Image: AP Images

A new investigation finds that police officers across the country destroyed rape kits, in what is estimated to be over 400 cases, and all before the statute of limitations ran out for the kits.

CNN reports in a lengthy, devastating deep-dive using department records that since 2010 rape kits have been shelved and destroyed by many police officers, sometimes just weeks or months after they obtained evidence.

We already know that rape kits across the country are constantly being mishandled, whether they’re left to grow mold, go untested, or simply aren’t offered at all to women in certain areas. What is most startling but not surprising about CNN’s investigation is how it reveals just how little some police offers do to even investigate rape claims. For one woman who reported being gang-raped, the officer assigned to her case did absolutely nothing to move it forward:

Instead, CNN found, the detective assigned to her case did nothing more than interview her. The officer never tried to talk to the men she named as her attackers, misinterpreted the law and concluded that no rape occurred. About a month after speaking with the woman, the detective authorized destruction of the untested rape kit — in a state where there was no time limit to prosecute rape.

An incident like that is horrifying when you consider just how departments defend the destruction of these rape kits. CNN found that 25 agencies in 14 states destroyed kits when they still could have been prosecuted, but police say that’s because they were apparently cases “they believed had no chance of moving forward.”

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But the judgment of officers regarding the likelihood of cases to move forward appears to be deeply misinformed. For example, an officer might throw out a rape kit just because a victim didn’t want to continue participating in the investigation:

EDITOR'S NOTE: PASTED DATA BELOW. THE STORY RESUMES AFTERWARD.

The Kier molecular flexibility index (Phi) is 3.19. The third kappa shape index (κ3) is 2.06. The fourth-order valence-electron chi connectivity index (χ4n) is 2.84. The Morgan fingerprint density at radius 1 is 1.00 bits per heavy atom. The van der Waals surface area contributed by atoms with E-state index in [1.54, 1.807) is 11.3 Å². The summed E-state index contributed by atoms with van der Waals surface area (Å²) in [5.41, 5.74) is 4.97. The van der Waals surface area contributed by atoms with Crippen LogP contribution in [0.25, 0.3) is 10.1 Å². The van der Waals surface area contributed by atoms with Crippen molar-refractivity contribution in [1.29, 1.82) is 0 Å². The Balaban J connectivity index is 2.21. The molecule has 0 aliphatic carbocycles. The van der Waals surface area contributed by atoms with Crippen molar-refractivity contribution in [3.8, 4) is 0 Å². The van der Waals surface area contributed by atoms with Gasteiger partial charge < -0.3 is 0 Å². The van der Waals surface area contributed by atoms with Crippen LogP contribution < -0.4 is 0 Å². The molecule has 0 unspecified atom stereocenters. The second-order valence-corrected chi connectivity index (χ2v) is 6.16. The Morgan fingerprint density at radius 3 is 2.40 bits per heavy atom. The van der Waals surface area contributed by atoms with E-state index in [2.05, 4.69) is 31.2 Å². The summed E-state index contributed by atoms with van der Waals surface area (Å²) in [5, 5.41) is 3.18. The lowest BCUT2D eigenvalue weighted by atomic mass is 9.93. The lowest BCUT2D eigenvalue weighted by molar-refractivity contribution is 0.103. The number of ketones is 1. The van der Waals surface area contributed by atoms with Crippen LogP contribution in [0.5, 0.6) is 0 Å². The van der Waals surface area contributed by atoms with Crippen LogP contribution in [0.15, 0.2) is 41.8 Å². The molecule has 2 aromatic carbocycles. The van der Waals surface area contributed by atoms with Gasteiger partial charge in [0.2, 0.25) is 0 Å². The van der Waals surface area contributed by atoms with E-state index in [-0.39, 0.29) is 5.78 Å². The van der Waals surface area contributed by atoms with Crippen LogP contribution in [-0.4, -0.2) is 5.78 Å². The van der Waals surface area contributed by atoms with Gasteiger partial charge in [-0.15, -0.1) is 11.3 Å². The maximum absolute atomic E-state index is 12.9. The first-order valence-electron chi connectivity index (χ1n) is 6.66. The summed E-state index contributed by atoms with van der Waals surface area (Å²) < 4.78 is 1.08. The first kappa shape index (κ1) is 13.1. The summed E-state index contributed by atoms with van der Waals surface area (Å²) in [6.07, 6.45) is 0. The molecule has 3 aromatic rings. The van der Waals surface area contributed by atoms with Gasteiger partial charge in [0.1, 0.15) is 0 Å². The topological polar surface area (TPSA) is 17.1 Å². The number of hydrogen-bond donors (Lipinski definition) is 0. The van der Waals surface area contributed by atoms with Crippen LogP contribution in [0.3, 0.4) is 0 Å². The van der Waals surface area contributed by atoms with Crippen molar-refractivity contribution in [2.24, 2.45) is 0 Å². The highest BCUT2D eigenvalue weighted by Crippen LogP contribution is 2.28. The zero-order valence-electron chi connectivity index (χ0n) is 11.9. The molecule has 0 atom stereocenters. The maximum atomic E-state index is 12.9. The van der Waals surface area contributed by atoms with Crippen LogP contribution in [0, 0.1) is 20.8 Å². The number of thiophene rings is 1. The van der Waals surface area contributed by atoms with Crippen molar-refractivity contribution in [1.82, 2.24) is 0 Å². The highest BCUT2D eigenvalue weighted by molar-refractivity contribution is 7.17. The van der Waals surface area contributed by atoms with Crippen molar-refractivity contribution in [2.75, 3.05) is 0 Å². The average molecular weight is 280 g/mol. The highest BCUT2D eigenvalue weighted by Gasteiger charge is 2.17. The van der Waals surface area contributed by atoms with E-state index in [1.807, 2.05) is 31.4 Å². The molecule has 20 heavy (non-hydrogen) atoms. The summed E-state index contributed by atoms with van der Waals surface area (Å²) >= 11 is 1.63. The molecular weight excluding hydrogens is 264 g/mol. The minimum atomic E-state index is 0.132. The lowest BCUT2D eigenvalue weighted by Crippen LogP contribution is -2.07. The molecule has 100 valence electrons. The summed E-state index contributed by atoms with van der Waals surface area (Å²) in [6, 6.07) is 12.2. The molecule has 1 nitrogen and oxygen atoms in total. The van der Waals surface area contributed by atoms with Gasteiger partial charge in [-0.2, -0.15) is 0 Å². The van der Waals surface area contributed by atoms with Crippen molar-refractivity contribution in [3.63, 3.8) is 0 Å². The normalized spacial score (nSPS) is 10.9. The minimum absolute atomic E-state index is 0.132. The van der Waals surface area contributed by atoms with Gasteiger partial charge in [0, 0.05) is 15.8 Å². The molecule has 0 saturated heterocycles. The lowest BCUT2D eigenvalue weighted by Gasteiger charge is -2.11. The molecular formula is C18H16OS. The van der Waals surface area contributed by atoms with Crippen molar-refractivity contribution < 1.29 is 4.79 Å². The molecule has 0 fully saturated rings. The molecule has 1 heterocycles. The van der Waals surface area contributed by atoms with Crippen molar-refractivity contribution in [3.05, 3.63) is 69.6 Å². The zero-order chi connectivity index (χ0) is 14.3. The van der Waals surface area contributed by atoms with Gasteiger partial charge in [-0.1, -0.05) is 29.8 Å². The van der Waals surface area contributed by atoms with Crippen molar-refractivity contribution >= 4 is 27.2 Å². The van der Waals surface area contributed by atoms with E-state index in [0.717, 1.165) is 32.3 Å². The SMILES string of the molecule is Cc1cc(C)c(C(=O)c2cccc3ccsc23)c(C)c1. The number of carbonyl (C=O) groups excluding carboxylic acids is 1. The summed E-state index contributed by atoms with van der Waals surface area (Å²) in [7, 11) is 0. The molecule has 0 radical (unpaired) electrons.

Destroying kits in those circumstances is misguided, experts said; police are failing to recognize that the passage of time can work on behalf of an investigation. A victim can decide to engage with police after a few years, and new evidence can emerge, making a prosecution possible.

“Even if a victim doesn’t want to be involved now doesn’t mean they won’t change their mind,” said David LaBahn, president of the national Association of Prosecuting Attorneys and a career California prosecutor. “If you have a statute of limitations that is still open, and a victim does change their mind but you’ve destroyed the kit — that’s a problem.”

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Reading the piece, you honestly have to wonder if these officers ever do their job!

In North Charleston, South Carolina, a woman reported being raped at knifepoint by a man who had once been a sexual partner. Police noted she’d been arrested for prostitution two years earlier and quizzed her about whether he was a client. She told them no...

...But when she failed to return a detective’s call in a week’s time, he wrote that she was uncooperative and ended the investigation 17 days after she reported being raped. Her kit — never tested — was destroyed less than a year later, even though testing might have identified the man. There was no statute of limitations on the crime, meaning the woman should have had as much time as she needed to help police pursue her assailant.

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The bar for being an “uncooperative” victim is clearly very, very low. For example, police in Springfield, Missouri reportedly send victims letters to their houses letting them know they have 10 business days to contact a detective or their cases will be dropped. If they didn’t respond they were labeled uncooperative.

The victims had undergone rape exams and given initial accounts to patrol officers, actions that demonstrated a desire for the crimes to be investigated. But when victims didn’t meet that 10-day deadline, Springfield police sometimes sent another letter, telling victims their “failure” to respond led to the closing of their cases. The kits were later destroyed, even though the crimes remained within the statutes of limitations.

You can read the full, disturbing investigation here, but please be warned it might make you want to throw your laptop against a wall.